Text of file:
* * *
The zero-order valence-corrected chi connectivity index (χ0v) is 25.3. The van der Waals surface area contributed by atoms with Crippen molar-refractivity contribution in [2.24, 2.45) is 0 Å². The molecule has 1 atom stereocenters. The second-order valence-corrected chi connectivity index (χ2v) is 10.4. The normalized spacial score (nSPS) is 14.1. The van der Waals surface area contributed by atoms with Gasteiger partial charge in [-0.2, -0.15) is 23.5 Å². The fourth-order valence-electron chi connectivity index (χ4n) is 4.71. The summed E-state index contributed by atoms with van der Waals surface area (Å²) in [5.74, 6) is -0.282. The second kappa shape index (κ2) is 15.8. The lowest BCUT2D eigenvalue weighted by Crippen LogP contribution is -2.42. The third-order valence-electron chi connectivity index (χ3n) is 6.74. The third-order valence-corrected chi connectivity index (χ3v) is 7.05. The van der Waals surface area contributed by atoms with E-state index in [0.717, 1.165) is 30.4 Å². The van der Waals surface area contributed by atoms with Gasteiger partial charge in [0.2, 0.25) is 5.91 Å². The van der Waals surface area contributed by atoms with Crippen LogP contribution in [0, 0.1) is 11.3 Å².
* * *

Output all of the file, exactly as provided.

The zero-order valence-corrected chi connectivity index (χ0v) is 25.3. The van der Waals surface area contributed by atoms with Crippen molar-refractivity contribution in [2.24, 2.45) is 0 Å². The molecule has 1 atom stereocenters. The second-order valence-corrected chi connectivity index (χ2v) is 10.4. The normalized spacial score (nSPS) is 14.1. The van der Waals surface area contributed by atoms with Gasteiger partial charge in [-0.2, -0.15) is 23.5 Å². The fourth-order valence-electron chi connectivity index (χ4n) is 4.71. The summed E-state index contributed by atoms with van der Waals surface area (Å²) in [5.74, 6) is -0.282. The second kappa shape index (κ2) is 15.8. The lowest BCUT2D eigenvalue weighted by Crippen LogP contribution is -2.42. The third-order valence-electron chi connectivity index (χ3n) is 6.74. The third-order valence-corrected chi connectivity index (χ3v) is 7.05. The van der Waals surface area contributed by atoms with E-state index in [0.717, 1.165) is 30.4 Å². The van der Waals surface area contributed by atoms with Gasteiger partial charge in [0.2, 0.25) is 5.91 Å². The van der Waals surface area contributed by atoms with Crippen LogP contribution in [0, 0.1) is 11.3 Å².